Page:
I came into photography around 2008/9. I stopped being a web-designer in 2010. I needed to go out and escape my screen. Photojournalism was a rather good pretext. I studied it for a year in 2010 and then I went out to take pictures and to tell stories. And here I am.
Cover: Celebration for the re-opening to the public of Kihnu lighthouse. The woman’s skirt colour is meaningful. In times of mourning, it will turn black. When the mourning fades away, blue will be re-introduced, and then the bright red will be back. A skirt keeping its owner history, a young girls usually wear a much more vivid skirt than an older woman. Kihnu is an Estonian island located in the Gulf of Riga, and is listed as World Intangible Heritage of Humanity by the UNESCO for the unique expression of its culture through its folklore (music, clothing, and customs). Photo taken in Kihnu, Estonia, 30 April 2013. Click on the other photos to see the captions. All photos by Jérémie Jung.
2 thoughts on “PICTURES: The French photographer exploring Estonia’s fringe communities”
The notion of a 21st c active matriarchal society in the western world is profound and very compelling. As an Estonian photographer and feminist, I think it would be wonderful if Jérémie Jung could look more deeply into the less well known male culture of Kihnu Island. Life thrives in the vibrant soulful balance of women and men…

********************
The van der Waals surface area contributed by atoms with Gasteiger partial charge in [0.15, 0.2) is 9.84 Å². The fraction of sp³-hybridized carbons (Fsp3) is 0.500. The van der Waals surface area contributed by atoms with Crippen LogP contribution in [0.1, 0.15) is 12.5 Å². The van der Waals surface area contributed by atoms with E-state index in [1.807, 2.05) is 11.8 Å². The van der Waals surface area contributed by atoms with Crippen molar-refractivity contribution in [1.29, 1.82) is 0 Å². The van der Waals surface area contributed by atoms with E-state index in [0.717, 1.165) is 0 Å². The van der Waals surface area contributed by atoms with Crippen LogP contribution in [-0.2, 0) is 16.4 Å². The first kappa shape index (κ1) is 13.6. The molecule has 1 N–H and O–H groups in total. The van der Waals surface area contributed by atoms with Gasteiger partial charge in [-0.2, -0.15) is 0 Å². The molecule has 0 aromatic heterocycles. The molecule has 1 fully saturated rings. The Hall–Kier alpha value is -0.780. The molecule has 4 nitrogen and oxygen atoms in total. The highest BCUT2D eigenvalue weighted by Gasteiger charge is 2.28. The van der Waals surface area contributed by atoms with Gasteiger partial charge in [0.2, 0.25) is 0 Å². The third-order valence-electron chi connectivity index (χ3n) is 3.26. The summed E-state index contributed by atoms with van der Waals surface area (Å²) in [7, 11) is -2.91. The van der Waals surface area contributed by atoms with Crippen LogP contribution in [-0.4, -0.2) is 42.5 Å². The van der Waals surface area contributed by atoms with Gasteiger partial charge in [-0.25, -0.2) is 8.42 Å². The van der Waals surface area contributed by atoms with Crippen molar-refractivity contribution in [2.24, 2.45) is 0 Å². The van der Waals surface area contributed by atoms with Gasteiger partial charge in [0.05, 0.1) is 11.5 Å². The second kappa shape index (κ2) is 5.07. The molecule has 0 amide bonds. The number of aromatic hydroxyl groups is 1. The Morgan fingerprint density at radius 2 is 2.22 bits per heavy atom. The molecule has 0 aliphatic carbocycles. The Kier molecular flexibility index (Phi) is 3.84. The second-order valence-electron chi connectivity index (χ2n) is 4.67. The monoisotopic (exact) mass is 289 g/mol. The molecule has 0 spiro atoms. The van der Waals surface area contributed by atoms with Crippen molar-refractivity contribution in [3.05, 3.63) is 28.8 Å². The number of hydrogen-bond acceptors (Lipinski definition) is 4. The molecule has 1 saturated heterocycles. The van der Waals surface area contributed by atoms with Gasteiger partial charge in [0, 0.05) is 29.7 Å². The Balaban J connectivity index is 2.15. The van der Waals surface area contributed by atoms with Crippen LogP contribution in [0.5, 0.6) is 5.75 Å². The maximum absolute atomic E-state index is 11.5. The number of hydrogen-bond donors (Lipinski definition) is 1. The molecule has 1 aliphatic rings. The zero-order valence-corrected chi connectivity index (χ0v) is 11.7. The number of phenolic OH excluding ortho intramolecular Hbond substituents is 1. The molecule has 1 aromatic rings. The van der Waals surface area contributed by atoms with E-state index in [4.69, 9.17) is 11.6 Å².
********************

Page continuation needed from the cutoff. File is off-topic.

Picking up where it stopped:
Bonne chance, Jérémie!
Beautiful clarity in the writing and in what Ms. Jung is saying and seeing. I remember from the ethnographic film Kihnu Naine (the omen of Kihnu) by Mark Soosaare showing how the women there flew to the mainland to find husbands and bring them back to the island to settle – as many never came back from the sea. My cousin married a beautiful Kihnu woman and took her to Tallinn to live. The marriage did not survive, as she missed the island and flew back home. These women remind me of the women in Riders to the Sea, by Irish playwright, Synge — where the women are left alone waiting for their husbands to come back from fishing. Many were lost to the sea.
I remember the women of Kihnu picking red berries in the sea to dye their clothing with.
A great You Tube clip of the film is available. About the crosses and deaths, and very interesting chanting about the men who have disappeared.